We initially conceive the project as a whole extending from plot to plot in a way which users and visitors experience as natural and easily recognizable.
Thus we suggested building a series office blocks which would form an interwoven whole. The other option, a single large building, was discarded to make room for a more versatile, flexible and domestic option. In this sense we prefer here to work around a formula rather than a form, taking as starting point a typological approach rather than an image.
After discarding any solution which did not include the North-South orientation of the offices, an interwoven complex has taken its place which follows a trefoil formation in its ordering of the different office blocks. This is done to avoid that the building cast shadows on each other.
In this chess-table disposition, the blocks both express their individuality and interdependence under a higher-order principle. The whole is unified through the bottom and top floors. Base and culmination provide the common link, the element that makes them one.
Because of their size, the building in the calle Luca de Tena is dismembered into three units, while the building of Abelias consists of one unit. The unity of this collection of buildings and the singularity of the different pieces add to each other in a playful exchange of strong contrasts. Positive and negative appears as a result of the juxtaposition of empty and full, leaning and flying, static and dynamic, patios and blocks, which is perceived as a disquieting display of airborne shapes, one which invites us to experience contrasting compounds of serenity and mobility, security and surprise.
The pattern is transferred from one plot to the next without losing any of its coherence. In both plots the buildings face North and South in perpendicular communication, although the top and bottom floors are responsible for allowing to acommodate the strategy to the individual case and situation.
The headquarters of the Banco Popular has to be understood as a whole, a single gesture which defines its occupants. Both the strategy behind it as well as its formal development leap from one to the other side of the motorway, and are recognizable in both buildings.
Typologically the building operates like a comb. The arrangement of the blocks allows its division into distinctive areas or integration with others so that the weaving strategy can be applied in different ways to floors, blocks, combs… The result is a whole that guarantees maximum flexibility.
The arrangement entails the creation of patios over which the offices orbit. The patios are placed alternatively over the weaving structure, singled out in such a way that each can be recognized by its users, which avoids the typical confusion in this kind of buildings.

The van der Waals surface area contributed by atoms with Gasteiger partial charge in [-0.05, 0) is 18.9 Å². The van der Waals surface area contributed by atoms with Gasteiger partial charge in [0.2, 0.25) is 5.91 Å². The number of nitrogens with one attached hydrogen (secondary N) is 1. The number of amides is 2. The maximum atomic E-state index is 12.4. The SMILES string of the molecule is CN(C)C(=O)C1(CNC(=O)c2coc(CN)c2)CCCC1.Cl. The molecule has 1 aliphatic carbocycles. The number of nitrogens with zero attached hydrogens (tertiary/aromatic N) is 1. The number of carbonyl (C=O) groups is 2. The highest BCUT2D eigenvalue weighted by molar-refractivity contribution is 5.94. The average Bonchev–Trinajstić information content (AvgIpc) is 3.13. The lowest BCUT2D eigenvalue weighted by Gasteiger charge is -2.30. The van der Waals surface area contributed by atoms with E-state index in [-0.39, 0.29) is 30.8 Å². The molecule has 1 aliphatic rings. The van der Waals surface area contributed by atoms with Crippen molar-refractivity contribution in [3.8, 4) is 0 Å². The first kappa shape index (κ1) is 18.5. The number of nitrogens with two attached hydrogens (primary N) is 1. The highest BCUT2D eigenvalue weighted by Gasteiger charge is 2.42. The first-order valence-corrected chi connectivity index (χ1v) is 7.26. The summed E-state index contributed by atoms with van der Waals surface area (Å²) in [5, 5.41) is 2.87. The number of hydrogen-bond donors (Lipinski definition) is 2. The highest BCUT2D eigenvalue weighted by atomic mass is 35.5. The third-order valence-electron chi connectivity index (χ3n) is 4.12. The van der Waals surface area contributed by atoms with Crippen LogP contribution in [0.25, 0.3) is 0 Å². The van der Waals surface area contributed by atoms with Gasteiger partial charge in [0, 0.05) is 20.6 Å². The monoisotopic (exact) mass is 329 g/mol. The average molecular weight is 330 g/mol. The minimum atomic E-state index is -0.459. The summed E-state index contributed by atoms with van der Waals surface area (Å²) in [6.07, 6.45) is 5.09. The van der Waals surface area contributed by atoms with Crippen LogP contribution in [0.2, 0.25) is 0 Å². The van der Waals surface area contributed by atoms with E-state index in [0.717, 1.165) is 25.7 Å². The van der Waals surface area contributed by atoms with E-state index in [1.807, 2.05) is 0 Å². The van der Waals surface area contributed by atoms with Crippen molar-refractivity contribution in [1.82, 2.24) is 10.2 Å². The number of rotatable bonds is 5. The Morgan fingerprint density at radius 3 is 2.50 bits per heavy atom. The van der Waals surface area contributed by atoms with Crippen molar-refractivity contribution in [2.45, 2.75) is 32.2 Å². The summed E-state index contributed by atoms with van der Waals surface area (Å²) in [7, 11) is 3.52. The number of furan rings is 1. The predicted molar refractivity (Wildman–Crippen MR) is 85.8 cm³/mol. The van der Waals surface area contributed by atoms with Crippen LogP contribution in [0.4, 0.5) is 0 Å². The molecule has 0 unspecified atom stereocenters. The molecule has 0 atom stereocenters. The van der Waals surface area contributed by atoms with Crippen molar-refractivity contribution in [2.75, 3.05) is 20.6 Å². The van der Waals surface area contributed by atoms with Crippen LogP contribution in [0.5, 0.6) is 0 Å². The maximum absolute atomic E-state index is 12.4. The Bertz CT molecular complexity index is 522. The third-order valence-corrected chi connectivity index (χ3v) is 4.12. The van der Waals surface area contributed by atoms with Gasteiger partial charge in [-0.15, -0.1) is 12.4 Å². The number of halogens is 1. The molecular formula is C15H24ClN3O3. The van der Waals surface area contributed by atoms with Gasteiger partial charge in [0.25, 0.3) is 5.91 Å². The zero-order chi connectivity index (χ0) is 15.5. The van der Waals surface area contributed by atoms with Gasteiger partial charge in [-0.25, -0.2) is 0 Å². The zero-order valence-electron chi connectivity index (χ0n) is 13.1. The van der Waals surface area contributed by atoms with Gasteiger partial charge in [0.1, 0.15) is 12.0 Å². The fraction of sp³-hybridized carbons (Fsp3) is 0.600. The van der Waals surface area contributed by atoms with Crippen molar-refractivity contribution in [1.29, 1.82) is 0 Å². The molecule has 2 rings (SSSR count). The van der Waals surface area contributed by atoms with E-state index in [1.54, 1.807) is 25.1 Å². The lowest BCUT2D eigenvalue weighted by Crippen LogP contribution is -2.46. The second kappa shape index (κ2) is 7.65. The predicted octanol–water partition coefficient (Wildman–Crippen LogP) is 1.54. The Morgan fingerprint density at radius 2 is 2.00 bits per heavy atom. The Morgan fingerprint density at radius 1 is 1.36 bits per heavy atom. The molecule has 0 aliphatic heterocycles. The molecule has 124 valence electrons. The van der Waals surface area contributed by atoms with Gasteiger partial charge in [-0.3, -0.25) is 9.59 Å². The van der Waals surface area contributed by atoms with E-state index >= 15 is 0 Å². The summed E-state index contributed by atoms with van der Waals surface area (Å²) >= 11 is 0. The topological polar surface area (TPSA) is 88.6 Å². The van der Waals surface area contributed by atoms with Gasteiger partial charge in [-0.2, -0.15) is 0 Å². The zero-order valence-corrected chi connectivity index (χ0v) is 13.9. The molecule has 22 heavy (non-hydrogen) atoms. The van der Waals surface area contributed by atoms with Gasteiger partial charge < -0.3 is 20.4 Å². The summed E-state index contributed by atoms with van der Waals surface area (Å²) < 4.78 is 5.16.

The patios attract the architectural attention of the building. In them, or around them, meeting, rest and communication spaces are created, spaces in which the casual character of the activity is promoted with the presence of light and greenery. The gardens of these patios are the most memorable aspect visitors will take with them when they leave the building. The offices empty out on these patios in search of scenery and light. In this context, we recall Sota’s “Where the sun comes in, doctors don’t enter”.
Orienting the building along a north-South axis is mandatory. This is not just a matter of consuming less energy, given more natural light hours. Orienting the building in this way improves office work, especially where people work with computers.
It is evident that the repercussion of the façade prize per office m2 has to be harmonized with the well-being that a work space can offer, or, in other words, the quality of the light and the scenery to which the work space is exposed. This why we thought of a bay of 14,8 m breadth with light sources between 13 m supports. This creates an open and illuminated space, devoid of unnecessary elements and dark areas.
Within this scheme a view of a transparent and open office-scape opens up. Via the open design of the space communication and interaction are promoted as necessary conditions for group work.
The different blocks are articulated along a series of longitudinal pieces which communicate the blocks perpendicularly, much as “spines” would. Here the centers of vertical communication are housed. These spines are the fix points that organize the floor as social foci, showing how to get from one block to the other and serving as rest and meeting places.
Vertical transit has been encouraged enormously via the use of stairs. Apart from the energy efficiency of not having to use the elevator all the time, it improves the flexibility of floor use, the exchange between areas, as well as increasing the possibility of personal relationships. Footbridges and stairs alternate in a playful exchange of voids which lean out onto each other, and which will turn this space into an architectonic spectacle for visitors who, be it from the patio or the street look on the comings and goings along the corridors. The skin that envelops these volumes operates by catching the light and reflecting it as toned down shimmering. We are talking here of a series of solar reflectors made of ceramic cylinders which can control the light, and which in turn produce a velvety color play.
“…This is where our effort has gone and this is its raison d’être: to provide order to things. And if, in addition, harmony crowned our effort?” (Le Corbusier)